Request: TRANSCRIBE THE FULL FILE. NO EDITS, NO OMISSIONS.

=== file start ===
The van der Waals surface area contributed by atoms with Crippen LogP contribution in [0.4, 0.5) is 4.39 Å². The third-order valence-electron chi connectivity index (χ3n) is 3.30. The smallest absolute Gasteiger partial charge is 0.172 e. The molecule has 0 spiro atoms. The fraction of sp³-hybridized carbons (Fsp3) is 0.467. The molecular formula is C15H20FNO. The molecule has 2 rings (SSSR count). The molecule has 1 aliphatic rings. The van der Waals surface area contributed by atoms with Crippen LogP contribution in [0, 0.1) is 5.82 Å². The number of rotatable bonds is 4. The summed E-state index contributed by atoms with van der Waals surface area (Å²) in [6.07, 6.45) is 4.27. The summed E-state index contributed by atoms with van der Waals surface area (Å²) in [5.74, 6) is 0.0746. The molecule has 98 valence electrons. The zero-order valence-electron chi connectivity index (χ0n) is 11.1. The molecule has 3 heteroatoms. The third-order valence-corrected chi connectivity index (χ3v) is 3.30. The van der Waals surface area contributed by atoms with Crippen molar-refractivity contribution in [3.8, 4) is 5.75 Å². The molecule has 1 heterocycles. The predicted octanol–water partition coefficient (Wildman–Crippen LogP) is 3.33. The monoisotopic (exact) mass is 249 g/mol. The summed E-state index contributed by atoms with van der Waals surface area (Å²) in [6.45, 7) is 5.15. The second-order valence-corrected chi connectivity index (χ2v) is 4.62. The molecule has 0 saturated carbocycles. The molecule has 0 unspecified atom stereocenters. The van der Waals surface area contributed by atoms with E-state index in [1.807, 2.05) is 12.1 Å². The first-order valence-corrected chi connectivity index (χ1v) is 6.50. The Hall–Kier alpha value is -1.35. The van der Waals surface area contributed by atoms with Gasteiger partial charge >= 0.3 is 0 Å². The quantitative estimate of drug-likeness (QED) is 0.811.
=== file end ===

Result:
The van der Waals surface area contributed by atoms with Crippen LogP contribution in [0.4, 0.5) is 4.39 Å². The third-order valence-electron chi connectivity index (χ3n) is 3.30. The smallest absolute Gasteiger partial charge is 0.172 e. The molecule has 0 spiro atoms. The fraction of sp³-hybridized carbons (Fsp3) is 0.467. The molecular formula is C15H20FNO. The molecule has 2 rings (SSSR count). The molecule has 1 aliphatic rings. The van der Waals surface area contributed by atoms with Crippen LogP contribution in [0, 0.1) is 5.82 Å². The number of rotatable bonds is 4. The summed E-state index contributed by atoms with van der Waals surface area (Å²) in [6.07, 6.45) is 4.27. The summed E-state index contributed by atoms with van der Waals surface area (Å²) in [5.74, 6) is 0.0746. The molecule has 98 valence electrons. The zero-order valence-electron chi connectivity index (χ0n) is 11.1. The molecule has 3 heteroatoms. The third-order valence-corrected chi connectivity index (χ3v) is 3.30. The van der Waals surface area contributed by atoms with Crippen molar-refractivity contribution in [3.8, 4) is 5.75 Å². The molecule has 1 heterocycles. The predicted octanol–water partition coefficient (Wildman–Crippen LogP) is 3.33. The monoisotopic (exact) mass is 249 g/mol. The summed E-state index contributed by atoms with van der Waals surface area (Å²) in [6.45, 7) is 5.15. The second-order valence-corrected chi connectivity index (χ2v) is 4.62. The molecule has 0 saturated carbocycles. The molecule has 0 unspecified atom stereocenters. The van der Waals surface area contributed by atoms with E-state index in [1.807, 2.05) is 12.1 Å². The first-order valence-corrected chi connectivity index (χ1v) is 6.50. The Hall–Kier alpha value is -1.35. The van der Waals surface area contributed by atoms with Gasteiger partial charge >= 0.3 is 0 Å². The quantitative estimate of drug-likeness (QED) is 0.811.